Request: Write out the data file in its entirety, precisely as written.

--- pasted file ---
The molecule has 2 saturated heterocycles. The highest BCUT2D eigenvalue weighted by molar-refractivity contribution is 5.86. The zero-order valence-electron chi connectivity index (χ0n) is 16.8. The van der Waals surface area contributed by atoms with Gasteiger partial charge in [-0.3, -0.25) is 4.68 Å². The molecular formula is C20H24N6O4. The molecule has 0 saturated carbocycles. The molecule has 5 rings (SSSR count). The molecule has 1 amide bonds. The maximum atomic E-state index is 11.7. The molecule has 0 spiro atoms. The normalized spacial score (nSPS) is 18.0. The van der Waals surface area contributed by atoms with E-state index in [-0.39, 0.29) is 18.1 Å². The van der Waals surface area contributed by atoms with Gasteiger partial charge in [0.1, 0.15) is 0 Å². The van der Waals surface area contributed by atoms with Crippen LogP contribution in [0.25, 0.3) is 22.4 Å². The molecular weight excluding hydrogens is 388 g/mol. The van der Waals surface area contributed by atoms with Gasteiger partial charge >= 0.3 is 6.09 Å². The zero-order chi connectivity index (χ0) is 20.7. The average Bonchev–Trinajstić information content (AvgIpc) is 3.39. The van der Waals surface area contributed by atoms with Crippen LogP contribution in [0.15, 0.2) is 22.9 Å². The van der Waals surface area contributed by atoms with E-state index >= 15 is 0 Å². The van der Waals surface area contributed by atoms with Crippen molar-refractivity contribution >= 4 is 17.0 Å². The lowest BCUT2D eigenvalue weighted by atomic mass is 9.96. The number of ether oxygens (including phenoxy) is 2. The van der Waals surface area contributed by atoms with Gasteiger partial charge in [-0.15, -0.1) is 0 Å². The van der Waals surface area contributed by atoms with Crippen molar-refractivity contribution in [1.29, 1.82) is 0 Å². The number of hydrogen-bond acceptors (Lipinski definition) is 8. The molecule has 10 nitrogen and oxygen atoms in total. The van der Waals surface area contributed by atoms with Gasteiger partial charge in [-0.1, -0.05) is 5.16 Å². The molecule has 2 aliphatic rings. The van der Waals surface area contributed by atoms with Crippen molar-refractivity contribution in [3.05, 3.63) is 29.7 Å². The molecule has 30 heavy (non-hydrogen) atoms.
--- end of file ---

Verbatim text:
The molecule has 2 saturated heterocycles. The highest BCUT2D eigenvalue weighted by molar-refractivity contribution is 5.86. The zero-order valence-electron chi connectivity index (χ0n) is 16.8. The van der Waals surface area contributed by atoms with Gasteiger partial charge in [-0.3, -0.25) is 4.68 Å². The molecular formula is C20H24N6O4. The molecule has 0 saturated carbocycles. The molecule has 5 rings (SSSR count). The molecule has 1 amide bonds. The maximum atomic E-state index is 11.7. The molecule has 0 spiro atoms. The normalized spacial score (nSPS) is 18.0. The van der Waals surface area contributed by atoms with E-state index in [-0.39, 0.29) is 18.1 Å². The van der Waals surface area contributed by atoms with Gasteiger partial charge in [0.1, 0.15) is 0 Å². The van der Waals surface area contributed by atoms with Crippen LogP contribution in [0.25, 0.3) is 22.4 Å². The molecular weight excluding hydrogens is 388 g/mol. The van der Waals surface area contributed by atoms with Gasteiger partial charge >= 0.3 is 6.09 Å². The zero-order chi connectivity index (χ0) is 20.7. The average Bonchev–Trinajstić information content (AvgIpc) is 3.39. The van der Waals surface area contributed by atoms with Crippen LogP contribution in [0.15, 0.2) is 22.9 Å². The van der Waals surface area contributed by atoms with E-state index >= 15 is 0 Å². The van der Waals surface area contributed by atoms with Crippen molar-refractivity contribution >= 4 is 17.0 Å². The lowest BCUT2D eigenvalue weighted by atomic mass is 9.96. The number of ether oxygens (including phenoxy) is 2. The van der Waals surface area contributed by atoms with Gasteiger partial charge in [-0.15, -0.1) is 0 Å². The van der Waals surface area contributed by atoms with Crippen molar-refractivity contribution in [1.29, 1.82) is 0 Å². The number of hydrogen-bond acceptors (Lipinski definition) is 8. The molecule has 10 nitrogen and oxygen atoms in total. The van der Waals surface area contributed by atoms with Gasteiger partial charge in [-0.1, -0.05) is 5.16 Å². The molecule has 2 aliphatic rings. The van der Waals surface area contributed by atoms with Crippen molar-refractivity contribution in [3.05, 3.63) is 29.7 Å². The molecule has 30 heavy (non-hydrogen) atoms.